Propagating Mint

The best way to propagate mints is by taking cuttings from those that you like best. It’s easy—take 6-inch cuttings of rooted stems and plant them horizontally in the soil. Mint stems will also root in a glass of water. Start with a small cutting from an established plant. Any gardening friend will give you a cutting of a favorite mint.

Photo Credit: Joannawnuk/Shutterstock

Wit and Wisdom

"If any man can name . . . all the varieties of mint, he must know how many fish swim in the Indian Ocean.”  –Walafrid Strabo (c. 808–849)

Cooking Notes

Serious cooks generally prefer spearmint for savory dishes and peppermint for desserts. For a delicate mint taste in fruit salads, yogurt, or tea, try apple or orange mint. Mint lurks in the background in Middle Eastern salads, such as tabouli, and does well with lamb. It also goes with peas, zucchini, fresh beans, marinades for summer vegetables, cold soups, fruit salads, and cheese.

See our recipe for a delicious (and healthy) Mango Mint Smoothie!

Credit: Anna Shepulova/Shutterstock

Tip! Make flavored ice cubes by freezing trays of strong mint tea, then use the ice cubes for your drinks!

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Kaye Blewett (not verified)

1 month 1 week ago

I am growing mint cuttings indoors in small 3" pots under a growing lamp so that I can have a regular supply throughout the winter. My query is that the leaves never get that large. Would I be better to move them to larger pots to achieve this?

Virginia Gallion (not verified)

4 months 2 weeks ago

how do I use chocolate mint ,,,I have
it in large pot and it smells wonderful but I don't know what to use it in or how to use it

Sherri M Damon (not verified)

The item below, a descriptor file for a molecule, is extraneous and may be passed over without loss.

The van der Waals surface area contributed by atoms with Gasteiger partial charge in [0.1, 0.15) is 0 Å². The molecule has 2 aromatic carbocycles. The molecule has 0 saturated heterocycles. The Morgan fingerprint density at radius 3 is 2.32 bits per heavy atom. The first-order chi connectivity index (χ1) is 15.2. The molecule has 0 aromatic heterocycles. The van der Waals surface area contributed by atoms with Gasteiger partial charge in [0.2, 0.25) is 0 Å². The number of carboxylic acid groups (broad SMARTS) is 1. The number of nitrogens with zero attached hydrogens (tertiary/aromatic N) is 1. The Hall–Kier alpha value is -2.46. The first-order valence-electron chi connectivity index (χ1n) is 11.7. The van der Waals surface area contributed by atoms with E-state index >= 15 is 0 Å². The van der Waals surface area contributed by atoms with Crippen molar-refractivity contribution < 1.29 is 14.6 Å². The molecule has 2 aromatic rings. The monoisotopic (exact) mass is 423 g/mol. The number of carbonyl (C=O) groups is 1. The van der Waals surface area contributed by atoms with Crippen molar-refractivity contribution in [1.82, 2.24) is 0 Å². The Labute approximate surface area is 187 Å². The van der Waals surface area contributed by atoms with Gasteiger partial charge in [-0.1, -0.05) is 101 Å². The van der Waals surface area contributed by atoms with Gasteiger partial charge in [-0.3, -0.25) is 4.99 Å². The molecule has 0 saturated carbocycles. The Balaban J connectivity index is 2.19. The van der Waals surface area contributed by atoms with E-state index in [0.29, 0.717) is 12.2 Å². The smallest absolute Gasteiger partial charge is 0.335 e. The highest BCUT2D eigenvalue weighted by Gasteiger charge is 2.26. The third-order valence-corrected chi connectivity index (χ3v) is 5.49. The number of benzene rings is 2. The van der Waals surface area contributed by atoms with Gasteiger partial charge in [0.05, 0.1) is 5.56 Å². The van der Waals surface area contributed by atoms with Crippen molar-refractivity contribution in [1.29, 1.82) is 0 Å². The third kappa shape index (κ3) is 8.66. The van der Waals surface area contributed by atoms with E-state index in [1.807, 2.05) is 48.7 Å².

4 months 2 weeks ago

Please add spider mites to your list of peppermint pests. They all but destroyed my once-bushy plants. I had to clip and root some healthy tops just to save them. I also must spray a rosemary oil-detergent-water mixture on the reviving stems still outside. <:-(

Denise T (not verified)

4 months 2 weeks ago

Years ago a golf ball sized hole popped up overnight in my parking area. I assumed it was a mole/vole or some such critter. I kicked some gravel into the hole and tamped it down. That worked for a day or two and then it reappeared. Since it was right near where I got out when I parked, I didn't want to turn my ankle or provide an open invitation for additional holes so I decided to pour some used kitty litter (no poops included) down the hole and covered it over again. It seemed to work but a similar hole appeared about six feet away. More litter and the critters got the idea until this year. This time instead of litter I crushed a few stalks of mint and shoved them down their doorway. It was never removed and I haven't seen any more holes anywhere. This wasn't a scientific survey by any means, but if you're having problems with diggers in your lawn or garden and have a supply of mint it's worth a try before using chemicals or nasty traps. This might make them move to a different area on your property, but if you have a supply of mint like I do it shouldn't be a problem driving the little monsters out of the back forty.

Eric Aschendorf (not verified)

4 months 2 weeks ago

Pineapple mint - Grow it for the Hummingbirds! They LOVE it!

I love my mints. I have them everywhere. Don't forget to add some Catmint to your variety. Pollinators are highly attracted to it as well as the fact that it provides an attractive flower most of the summer. Spearmint was one of the first plants, if not the first, that I planted almost 40 years ago when we moved into this house & I still have it growing (although I suspect that it is not the exact same plant but an offshoot thereof). I have a couple of areas where I have not been able to grow anything so mint will be the last resort.

As for the Catmint, Our cat said, "Thank you," to which I answered, "Don't Mint-tion it!"